Qatar becomes the strategic location in the Middle East and the economic hub between developed and emerging markets…

Strong income growth and the country’s strategic location in the Middle East are among the key advantages that could reinforce Qatar as an economic hub between developed and emerging markets, according to an expert.

Foresight Advisors founder and CEO Dr Alessandro Magnoli Bocchi, who was one of the speakers of the State of the Region Forum organised by the Qatar Leadership Centre, underscored Qatar’s resiliency despite the ill effects of the 2008 financial crisis on the global economy.

“The global economic crisis in 2008 became an opportunity for Qatar,” said Bocchi, who joined the undersecretary of the Ministry of Economy and Commerce Sultan bin Rashid al-Khater during the panel discussion held at the Qatar National Convention Centre yesterday.

Bocchi emphasised that during the crisis Qatar “rose to prominence” and established itself as a solid economy in the Gulf region “because of the good management of Qatar’s leadership both in economic and political context.”

He also noted that while the entire region was seeing a rise in political tension, Qatar’s foreign policy has “intelligently taken advantage of this situation and put the country on the global table.”

At the same time, Bocchi stressed that given Qatar’s geographic location the government should consolidate its strengths, particularly trade and economic diversification to sustain its position in the global market.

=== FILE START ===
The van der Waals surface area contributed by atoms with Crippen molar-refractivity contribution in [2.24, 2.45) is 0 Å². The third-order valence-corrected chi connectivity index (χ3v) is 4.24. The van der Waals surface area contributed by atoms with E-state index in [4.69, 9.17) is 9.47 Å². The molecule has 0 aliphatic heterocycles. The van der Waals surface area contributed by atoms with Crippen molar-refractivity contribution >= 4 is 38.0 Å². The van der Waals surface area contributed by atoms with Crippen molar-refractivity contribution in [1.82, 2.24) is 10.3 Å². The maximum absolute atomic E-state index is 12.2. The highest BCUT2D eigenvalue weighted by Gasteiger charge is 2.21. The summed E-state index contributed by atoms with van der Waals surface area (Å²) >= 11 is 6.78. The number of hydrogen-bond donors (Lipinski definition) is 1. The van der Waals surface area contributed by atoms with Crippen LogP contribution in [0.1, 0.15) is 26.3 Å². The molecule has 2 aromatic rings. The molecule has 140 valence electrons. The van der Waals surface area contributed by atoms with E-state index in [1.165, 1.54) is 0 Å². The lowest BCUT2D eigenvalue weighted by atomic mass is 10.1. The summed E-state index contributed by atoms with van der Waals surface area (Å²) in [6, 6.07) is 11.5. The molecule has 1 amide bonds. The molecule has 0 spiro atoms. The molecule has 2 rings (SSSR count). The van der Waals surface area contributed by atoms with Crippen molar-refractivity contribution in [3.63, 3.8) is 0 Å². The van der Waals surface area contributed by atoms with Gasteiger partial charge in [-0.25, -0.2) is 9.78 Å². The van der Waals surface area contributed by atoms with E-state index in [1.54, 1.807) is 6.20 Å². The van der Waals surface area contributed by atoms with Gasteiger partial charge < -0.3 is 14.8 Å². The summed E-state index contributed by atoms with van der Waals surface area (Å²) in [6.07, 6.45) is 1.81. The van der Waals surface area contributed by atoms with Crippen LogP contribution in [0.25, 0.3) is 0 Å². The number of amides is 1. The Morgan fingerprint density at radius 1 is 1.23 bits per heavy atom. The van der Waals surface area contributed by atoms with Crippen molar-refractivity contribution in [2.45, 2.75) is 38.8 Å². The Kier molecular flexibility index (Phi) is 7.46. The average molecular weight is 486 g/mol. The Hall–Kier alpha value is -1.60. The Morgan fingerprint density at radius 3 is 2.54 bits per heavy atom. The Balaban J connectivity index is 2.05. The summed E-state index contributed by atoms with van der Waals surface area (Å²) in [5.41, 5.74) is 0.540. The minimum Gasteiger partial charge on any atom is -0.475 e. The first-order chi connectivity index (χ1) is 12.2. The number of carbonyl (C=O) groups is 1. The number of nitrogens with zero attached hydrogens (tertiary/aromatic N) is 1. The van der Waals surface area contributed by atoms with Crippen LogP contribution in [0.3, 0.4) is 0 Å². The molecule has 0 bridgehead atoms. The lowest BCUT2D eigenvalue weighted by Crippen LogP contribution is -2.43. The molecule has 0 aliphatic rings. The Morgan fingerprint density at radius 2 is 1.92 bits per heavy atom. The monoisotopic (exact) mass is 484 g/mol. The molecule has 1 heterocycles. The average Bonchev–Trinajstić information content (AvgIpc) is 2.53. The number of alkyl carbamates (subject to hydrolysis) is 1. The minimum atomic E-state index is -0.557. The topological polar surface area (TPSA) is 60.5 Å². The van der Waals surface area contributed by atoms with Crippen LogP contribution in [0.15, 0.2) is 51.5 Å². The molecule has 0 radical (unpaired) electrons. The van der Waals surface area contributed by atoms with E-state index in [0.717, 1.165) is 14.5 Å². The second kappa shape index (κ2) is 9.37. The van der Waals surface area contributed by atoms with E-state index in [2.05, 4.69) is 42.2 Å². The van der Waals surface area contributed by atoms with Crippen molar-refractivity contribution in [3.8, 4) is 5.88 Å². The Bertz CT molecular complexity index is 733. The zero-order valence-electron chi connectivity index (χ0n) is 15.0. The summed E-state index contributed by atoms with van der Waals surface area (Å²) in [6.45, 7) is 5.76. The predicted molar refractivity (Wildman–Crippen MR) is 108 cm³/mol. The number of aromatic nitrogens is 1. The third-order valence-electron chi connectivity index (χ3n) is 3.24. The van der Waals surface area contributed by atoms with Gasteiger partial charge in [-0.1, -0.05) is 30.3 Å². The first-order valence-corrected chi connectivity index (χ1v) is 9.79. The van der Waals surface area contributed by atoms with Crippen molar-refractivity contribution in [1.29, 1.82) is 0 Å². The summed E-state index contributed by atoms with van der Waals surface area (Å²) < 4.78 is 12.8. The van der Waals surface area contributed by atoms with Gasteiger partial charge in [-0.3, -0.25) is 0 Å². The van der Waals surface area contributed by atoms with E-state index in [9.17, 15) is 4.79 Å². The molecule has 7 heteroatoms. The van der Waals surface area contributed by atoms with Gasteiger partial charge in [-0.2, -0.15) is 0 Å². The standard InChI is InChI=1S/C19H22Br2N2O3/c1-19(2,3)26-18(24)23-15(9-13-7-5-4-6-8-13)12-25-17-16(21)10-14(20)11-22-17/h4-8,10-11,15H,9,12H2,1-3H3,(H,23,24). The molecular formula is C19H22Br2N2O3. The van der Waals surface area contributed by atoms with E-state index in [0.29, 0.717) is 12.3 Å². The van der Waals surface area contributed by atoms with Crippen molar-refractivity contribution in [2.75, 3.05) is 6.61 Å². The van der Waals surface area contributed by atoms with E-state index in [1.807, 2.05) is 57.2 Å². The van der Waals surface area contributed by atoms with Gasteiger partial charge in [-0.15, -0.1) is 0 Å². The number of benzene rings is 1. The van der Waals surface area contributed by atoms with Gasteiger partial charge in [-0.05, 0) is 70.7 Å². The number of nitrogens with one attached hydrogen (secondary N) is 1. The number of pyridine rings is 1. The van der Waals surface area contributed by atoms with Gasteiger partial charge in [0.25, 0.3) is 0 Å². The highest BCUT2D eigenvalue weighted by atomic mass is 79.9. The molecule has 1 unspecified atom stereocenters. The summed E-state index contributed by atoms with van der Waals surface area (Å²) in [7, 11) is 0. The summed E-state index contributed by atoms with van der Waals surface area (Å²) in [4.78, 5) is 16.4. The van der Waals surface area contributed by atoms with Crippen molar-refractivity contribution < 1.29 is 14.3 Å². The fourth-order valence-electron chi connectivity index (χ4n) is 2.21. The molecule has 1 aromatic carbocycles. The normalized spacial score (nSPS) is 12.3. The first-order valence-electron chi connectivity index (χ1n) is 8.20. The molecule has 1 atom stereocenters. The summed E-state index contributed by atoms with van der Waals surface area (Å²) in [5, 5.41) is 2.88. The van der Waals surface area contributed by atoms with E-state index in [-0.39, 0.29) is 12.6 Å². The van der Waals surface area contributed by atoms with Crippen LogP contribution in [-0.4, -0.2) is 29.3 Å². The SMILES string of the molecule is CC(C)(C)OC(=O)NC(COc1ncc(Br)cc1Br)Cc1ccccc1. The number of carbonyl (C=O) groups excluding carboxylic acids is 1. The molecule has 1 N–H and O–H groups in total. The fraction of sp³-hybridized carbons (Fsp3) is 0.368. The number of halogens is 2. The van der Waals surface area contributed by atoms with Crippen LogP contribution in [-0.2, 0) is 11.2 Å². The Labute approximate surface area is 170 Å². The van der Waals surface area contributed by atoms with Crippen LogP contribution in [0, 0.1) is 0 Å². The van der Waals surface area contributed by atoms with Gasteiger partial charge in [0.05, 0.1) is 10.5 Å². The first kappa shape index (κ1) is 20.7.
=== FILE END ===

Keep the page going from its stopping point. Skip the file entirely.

“If you take advantage of Qatar’s strategic geographical location by locking-in trade and economic diversification, you can consolidate what you have done so far,” Bocchi explained.

He expounded further and said, “Urban population and real personal disposable income are rising…so trade goes up pushing urbanisation and income per capita among emerging markets, and Qatar is in between the producers and consumers in terms of trade – that’s the position you should lock-in.”

Bocchi also stressed on the role of small and medium-sized enterprises (SMEs) in employment generation and diversification. He pointed out that SMEs do not get enough opportunities in securing big-ticket contracts.

“SMEs comprise more than 90% of the GCC private sector but they contribute to less than 40% of GDP, so they need to get more opportunities through big contracts, infrastructure projects, education, and Public Private Partnerships,” Bocchi said.

For his part, al-Khater encouraged Qatari entrepreneurs present during the forum to explore trade opportunities outside the Gulf region and attract more foreign investors to Qatar.

“We encourage our young leaders to visit other countries to discuss opportunities and grab those opportunities and bring them to GCC (Gulf Co-operation Council) countries so we can make the most of those investments,” he said.

He added that ongoing development projects, specifically the multibillion infrastructure preparations for the 2022 World Cup, are “expected to drive Qatar’s GDP growth from 6.8% to 7.8% next year.”

“We are optimistic that Qatar’s economy will remain strong. However, we still keep in mind global variables that the country and region might face such as the fluctuations in oil prices, supply and demand, and geopolitical problems in neighbouring countries,” al-Khater said. Source: Gulf Times